Sarah Palin headlined the Boston 'tea party' Wednesday, where the rallying cry was once again 'taxation without representation.' Attendees wanted to rein in politicians and combat the stereotype that tea partyers are radical and racist.
Rhode Island took the brunt of this week's floods, and the state will look to federal aid, along with flood insurance, to cover much of the worst damage.
Safety officials may not have built arks, but emergency response workers in Rhode Island and across the Northeast made extraordinary efforts to protect residents as historic floods swept the region.
In announcing the Race to the Top winners, Education Secretary Arne Duncan noted that both states had strong buy-in from almost all districts and teachers unions.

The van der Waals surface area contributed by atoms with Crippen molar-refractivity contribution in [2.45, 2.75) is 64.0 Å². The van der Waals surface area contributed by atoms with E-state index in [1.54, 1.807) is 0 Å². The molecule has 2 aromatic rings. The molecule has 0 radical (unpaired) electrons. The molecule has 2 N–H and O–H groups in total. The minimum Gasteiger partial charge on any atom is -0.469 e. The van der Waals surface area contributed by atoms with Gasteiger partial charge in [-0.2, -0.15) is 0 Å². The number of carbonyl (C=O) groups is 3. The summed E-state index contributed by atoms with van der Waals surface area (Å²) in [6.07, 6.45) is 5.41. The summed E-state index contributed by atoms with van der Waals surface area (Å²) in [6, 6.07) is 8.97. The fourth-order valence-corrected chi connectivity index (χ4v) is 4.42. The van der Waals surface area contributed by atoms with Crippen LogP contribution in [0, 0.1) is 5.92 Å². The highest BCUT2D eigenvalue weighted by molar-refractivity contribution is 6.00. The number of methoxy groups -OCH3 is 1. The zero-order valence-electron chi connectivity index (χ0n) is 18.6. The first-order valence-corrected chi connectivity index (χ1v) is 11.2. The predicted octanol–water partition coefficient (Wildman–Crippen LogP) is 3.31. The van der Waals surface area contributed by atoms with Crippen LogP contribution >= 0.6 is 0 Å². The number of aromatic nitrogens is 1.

Unemployed Americans who take parttime or temp work may find that their unemployment benefits get cut after that job ends. It's a disincentive to work, but Congress is moving to remedy that.
Beach High School in Savannah, Georgia, will fire all teachers and then rehire some as part of a plan to improve chronic low performance. The number of schools resorting to mass teacher firings is on the rise.
Other large social programs like Medicare and Social Security passed with strong bipartisan majorities, but healthcare reform and its package of 'fixes' lacked a single Republican vote. Republican leaders call the process used to pass healthcare reform a 'game-changer.'
Pope Benedict XVI responded to a blossoming abuse scandal in Ireland with a letter that addressed Church failings in handling sexual abuse of children by priests. But he did not promise an end to the secrecy that has surrounded the church's policing efforts.
With costs soaring, some colleges offer students a way to graduate early with a three-year college degree. But critics say students lose out on gaining breadth of experience.